Brand building through storytelling

Question of the day: was writing your memoir a catharsis?

Catharsis is what therapy is for. There was a time when I needed a dump truck to unload my head, and thank God nobody was publishing the anger and grief that spilled forth in that small beige room.

By the time I sat down to write My Mother’s Daughter, I had a pretty good handle on my own story. I knew it was one spin on an age-old female drama of rebellion and reconciliation. By telling the story without shame or pity, I could finally make it my own.

I wasn’t out to settle any scores. But I realized early that if I told the truth about what happened in my family, readers might turn against my mother. If they wrote her off as destructive, then I would have failed. I wanted to portray her in all her magnificent complexity, as an endearing, life-loving, deeply gifted woman who did some damage while trying to do the best she could. (Don’t we all!) And to pull that off, I had to get inside her head. I thought I knew her when I started this book. We’re a lot closer now. 

Rona Bruser, Young WomanMy mother was caught up in her own mother/daughter drama, which led to another challenge. I saw my long-dead grandmother through a child’s eyes, as a controlling, tiresome old woman with a bottomless craving for attention. To make Grandma live on the page, I had to understand how she got that way.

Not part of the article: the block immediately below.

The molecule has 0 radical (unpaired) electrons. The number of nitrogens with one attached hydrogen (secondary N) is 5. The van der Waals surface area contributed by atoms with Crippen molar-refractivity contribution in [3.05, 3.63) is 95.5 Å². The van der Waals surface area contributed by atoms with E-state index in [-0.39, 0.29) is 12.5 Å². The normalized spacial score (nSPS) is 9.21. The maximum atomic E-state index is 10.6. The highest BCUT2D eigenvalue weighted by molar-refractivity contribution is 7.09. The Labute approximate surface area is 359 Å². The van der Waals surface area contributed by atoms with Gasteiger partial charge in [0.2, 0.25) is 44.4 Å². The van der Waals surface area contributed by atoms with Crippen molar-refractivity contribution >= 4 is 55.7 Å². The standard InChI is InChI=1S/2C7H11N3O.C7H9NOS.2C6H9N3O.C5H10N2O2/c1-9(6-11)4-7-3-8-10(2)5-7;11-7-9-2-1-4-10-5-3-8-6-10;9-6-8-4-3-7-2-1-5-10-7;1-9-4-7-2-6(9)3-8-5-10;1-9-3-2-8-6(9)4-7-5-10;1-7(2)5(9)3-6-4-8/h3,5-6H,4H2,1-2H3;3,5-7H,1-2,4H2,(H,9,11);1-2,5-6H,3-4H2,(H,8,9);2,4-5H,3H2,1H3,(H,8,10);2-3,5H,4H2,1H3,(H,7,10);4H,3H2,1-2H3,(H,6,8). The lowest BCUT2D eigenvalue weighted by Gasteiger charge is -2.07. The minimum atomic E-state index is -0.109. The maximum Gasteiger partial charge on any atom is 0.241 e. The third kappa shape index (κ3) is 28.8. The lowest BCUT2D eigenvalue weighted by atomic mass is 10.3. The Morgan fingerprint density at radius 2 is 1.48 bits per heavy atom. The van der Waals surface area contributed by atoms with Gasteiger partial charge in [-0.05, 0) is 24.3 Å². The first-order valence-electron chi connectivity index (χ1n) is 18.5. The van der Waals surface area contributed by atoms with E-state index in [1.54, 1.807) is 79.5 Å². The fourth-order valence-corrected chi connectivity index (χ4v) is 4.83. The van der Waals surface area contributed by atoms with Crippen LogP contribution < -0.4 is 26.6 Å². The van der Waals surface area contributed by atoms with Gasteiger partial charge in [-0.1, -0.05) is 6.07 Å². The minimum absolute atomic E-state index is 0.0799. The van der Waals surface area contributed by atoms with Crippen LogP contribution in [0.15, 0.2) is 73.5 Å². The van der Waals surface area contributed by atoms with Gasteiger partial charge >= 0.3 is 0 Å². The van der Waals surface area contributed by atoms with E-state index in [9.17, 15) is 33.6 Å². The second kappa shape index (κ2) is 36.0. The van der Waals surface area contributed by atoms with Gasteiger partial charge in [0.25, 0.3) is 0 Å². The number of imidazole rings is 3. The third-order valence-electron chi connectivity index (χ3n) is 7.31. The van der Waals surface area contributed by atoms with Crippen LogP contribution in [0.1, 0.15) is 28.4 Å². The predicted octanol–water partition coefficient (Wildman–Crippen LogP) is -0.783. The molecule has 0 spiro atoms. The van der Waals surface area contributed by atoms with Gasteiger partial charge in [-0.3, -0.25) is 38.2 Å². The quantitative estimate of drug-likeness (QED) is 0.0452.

Toward the end of the writing process, I discovered that my mother had made a tape of Grandma as she lay dying. The tape was at the University of Manitoba, in my mother’s archive. What I heard there stunned me to the point of tears. It revealed my grandmother as a woman of rare grit who suffered an early, devastating wound from which she never recovered. When I rewrote my portrayal of her, I fell in love with the character—her drive, her spunk, her hard-won talent for creating her own reality. I had no idea this would happen, but I’m grateful that it did.

Posted by Rona

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